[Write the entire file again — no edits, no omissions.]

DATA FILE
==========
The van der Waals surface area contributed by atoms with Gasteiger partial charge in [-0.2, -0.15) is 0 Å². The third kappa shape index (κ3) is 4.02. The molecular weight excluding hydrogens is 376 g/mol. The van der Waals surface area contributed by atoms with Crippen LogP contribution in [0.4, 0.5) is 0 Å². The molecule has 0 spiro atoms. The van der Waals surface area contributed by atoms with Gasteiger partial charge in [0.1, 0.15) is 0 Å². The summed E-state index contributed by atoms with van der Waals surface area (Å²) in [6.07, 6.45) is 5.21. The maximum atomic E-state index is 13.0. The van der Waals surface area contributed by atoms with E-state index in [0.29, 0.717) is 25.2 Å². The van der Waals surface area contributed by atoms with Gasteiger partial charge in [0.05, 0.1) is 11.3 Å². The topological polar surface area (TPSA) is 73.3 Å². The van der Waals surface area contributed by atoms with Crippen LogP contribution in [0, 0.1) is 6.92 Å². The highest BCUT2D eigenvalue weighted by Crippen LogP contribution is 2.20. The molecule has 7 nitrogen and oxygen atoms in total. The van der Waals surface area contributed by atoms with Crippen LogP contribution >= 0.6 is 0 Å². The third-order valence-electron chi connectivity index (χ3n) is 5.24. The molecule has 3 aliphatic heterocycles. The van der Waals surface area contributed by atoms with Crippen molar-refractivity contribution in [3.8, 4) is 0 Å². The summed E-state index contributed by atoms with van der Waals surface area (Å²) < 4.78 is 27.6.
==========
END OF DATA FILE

The van der Waals surface area contributed by atoms with Gasteiger partial charge in [-0.2, -0.15) is 0 Å². The third kappa shape index (κ3) is 4.02. The molecular weight excluding hydrogens is 376 g/mol. The van der Waals surface area contributed by atoms with Crippen LogP contribution in [0.4, 0.5) is 0 Å². The molecule has 0 spiro atoms. The van der Waals surface area contributed by atoms with Gasteiger partial charge in [0.1, 0.15) is 0 Å². The summed E-state index contributed by atoms with van der Waals surface area (Å²) in [6.07, 6.45) is 5.21. The maximum atomic E-state index is 13.0. The van der Waals surface area contributed by atoms with E-state index in [0.29, 0.717) is 25.2 Å². The van der Waals surface area contributed by atoms with Gasteiger partial charge in [0.05, 0.1) is 11.3 Å². The topological polar surface area (TPSA) is 73.3 Å². The van der Waals surface area contributed by atoms with Crippen LogP contribution in [0, 0.1) is 6.92 Å². The highest BCUT2D eigenvalue weighted by Crippen LogP contribution is 2.20. The molecule has 7 nitrogen and oxygen atoms in total. The van der Waals surface area contributed by atoms with Crippen LogP contribution >= 0.6 is 0 Å². The third-order valence-electron chi connectivity index (χ3n) is 5.24. The molecule has 3 aliphatic heterocycles. The van der Waals surface area contributed by atoms with Crippen molar-refractivity contribution in [3.8, 4) is 0 Å². The summed E-state index contributed by atoms with van der Waals surface area (Å²) < 4.78 is 27.6.